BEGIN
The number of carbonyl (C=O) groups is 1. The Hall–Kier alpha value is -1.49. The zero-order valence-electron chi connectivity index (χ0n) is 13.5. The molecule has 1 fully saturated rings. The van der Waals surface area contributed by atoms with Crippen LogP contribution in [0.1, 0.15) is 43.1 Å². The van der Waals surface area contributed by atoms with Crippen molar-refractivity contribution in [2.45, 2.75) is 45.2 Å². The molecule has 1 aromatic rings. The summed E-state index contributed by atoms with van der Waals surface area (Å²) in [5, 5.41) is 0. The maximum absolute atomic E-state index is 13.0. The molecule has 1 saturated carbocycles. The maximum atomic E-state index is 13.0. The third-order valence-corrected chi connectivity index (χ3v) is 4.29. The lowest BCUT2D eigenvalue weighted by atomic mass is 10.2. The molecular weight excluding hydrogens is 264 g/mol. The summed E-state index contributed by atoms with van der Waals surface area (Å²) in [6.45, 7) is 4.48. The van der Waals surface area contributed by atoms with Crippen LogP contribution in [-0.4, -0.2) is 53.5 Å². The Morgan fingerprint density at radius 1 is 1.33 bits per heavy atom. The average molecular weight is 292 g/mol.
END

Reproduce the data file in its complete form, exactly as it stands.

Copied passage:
The number of carbonyl (C=O) groups is 1. The Hall–Kier alpha value is -1.49. The zero-order valence-electron chi connectivity index (χ0n) is 13.5. The molecule has 1 fully saturated rings. The van der Waals surface area contributed by atoms with Crippen LogP contribution in [0.1, 0.15) is 43.1 Å². The van der Waals surface area contributed by atoms with Crippen molar-refractivity contribution in [2.45, 2.75) is 45.2 Å². The molecule has 1 aromatic rings. The summed E-state index contributed by atoms with van der Waals surface area (Å²) in [5, 5.41) is 0. The maximum absolute atomic E-state index is 13.0. The molecule has 1 saturated carbocycles. The maximum atomic E-state index is 13.0. The third-order valence-corrected chi connectivity index (χ3v) is 4.29. The lowest BCUT2D eigenvalue weighted by atomic mass is 10.2. The molecular weight excluding hydrogens is 264 g/mol. The summed E-state index contributed by atoms with van der Waals surface area (Å²) in [6.45, 7) is 4.48. The van der Waals surface area contributed by atoms with Crippen LogP contribution in [-0.4, -0.2) is 53.5 Å². The Morgan fingerprint density at radius 1 is 1.33 bits per heavy atom. The average molecular weight is 292 g/mol.